MRS. OBAMA: Good afternoon, everyone.

AUDIENCE: Good afternoon!

MRS. OBAMA: Awww. (Laughter.) We're thrilled to welcome all of you to the White House today as we honor some of America's top Olympic and Paralympic athletes and express our excitement about the opportunity to host the 2016 Summer Olympic/Paralympic Games.

I want to thank Mayor Daley for that warm and heartfelt introduction, but I also want to thank him for his outstanding work to prepare Chicago's bid, and for his visionary leadership to move a city to great places, a city that is so near and dear to my heart, to our hearts, to the Obama family.

And I want to say a special hello to all these wonderful young people who are here that so politely said hello to me -- (laughter) -- who've come here from our local schools in our area. Hey, guys.


MRS. OBAMA: Hey! I think it's safe to say that everyone here is really feeling the Olympic spirit today, right?


MRS. OBAMA: That's right. (Applause.) Yeah! We can do this. (Applause.) And I know that we are pretty eager to see some judo, right? We're going to see some gymnastics today. And what else? Fencing. You should have seen the President in there fencing. (Laughter.) It was pathetic. (Laughter.) But he passed the baton really well.

And I want to recognize the Olympians, the Paralympians, and the coaches -- not just for their extraordinary athletic achievements, but also for taking the time to inspire young people today here at the White House, and every day communities across this nation. You all make us so proud.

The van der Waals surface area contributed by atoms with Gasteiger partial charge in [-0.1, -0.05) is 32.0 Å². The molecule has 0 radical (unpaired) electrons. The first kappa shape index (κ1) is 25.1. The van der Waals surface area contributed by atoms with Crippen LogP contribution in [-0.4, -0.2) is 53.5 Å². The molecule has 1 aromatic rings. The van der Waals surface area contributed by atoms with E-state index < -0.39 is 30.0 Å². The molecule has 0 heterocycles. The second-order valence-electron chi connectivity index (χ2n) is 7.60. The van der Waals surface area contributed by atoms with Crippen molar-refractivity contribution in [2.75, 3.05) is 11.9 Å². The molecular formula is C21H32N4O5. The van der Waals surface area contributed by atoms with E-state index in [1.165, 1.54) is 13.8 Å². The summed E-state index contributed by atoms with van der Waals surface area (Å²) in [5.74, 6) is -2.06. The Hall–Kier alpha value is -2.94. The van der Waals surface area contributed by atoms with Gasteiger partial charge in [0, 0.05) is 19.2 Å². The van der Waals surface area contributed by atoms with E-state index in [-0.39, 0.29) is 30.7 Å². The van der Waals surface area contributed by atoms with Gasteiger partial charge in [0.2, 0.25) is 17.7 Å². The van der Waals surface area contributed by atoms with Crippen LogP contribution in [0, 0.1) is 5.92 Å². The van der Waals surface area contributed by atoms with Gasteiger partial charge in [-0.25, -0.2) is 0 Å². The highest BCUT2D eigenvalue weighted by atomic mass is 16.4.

As we can see from today's event, the Olympics isn't just about what happens in one city every two or four years. It's not just about those weeks when we watch the greatest athletes in the world push themselves to new heights of achievement. It's also about how a nation is transformed during the years leading up to the Games, and it's also about the legacy that lasts in those cities long after the closing ceremonies are over.

The Olympic charter states that, by "blending sport with culture and education," the Olympics aims "to create a way of life based on the joy of effort, the educational value of good example."

And that's what I'm reminded of today -- how the Olympic Games teach important lessons and set an important example for so many young people.

I'm reminded of the commitment to excellence that the Games embody -- the belief that no matter where you're from, or what your background is, that if you dream big enough and work hard enough, ther/e are no limits to what you can achieve.

I'm reminded of the lifestyles that the Games promote -- the commitment to physical activity and nutrition that are so important for a healthy life, and that we're working so hard for to reach in this nation.

I'm reminded of the mission of the Paralympic Games that it fulfills, opening the highest levels of athletic competition to anyone with the talent and drive to succeed -- men and women who refuse to let their disabilities limit their horizons.

And I'm reminded of the example of citizenship and service our Olympic and Paralympic athletes are setting every day all across the country. More than 2,500 of those athletes have already signed up to be athletic ambassadors for Chicago 2016's World Sport Chicago Initiative. They're committing to work as coaches and mentors, and holding sports clinics to encourage young people to stay active. They've already reached more than 30,000 children in just Chicago alone. And they're planning to take this initiative across the nation, including right here in D.C. What you guys were doing today -- you went out to some of our local schools and you talked to young people about what's important about athletics and nutrition.

I re-did the section in bold so the credit would be emphasized on the real subject. Our president, much like Bill Clinton can be VERY long winded.

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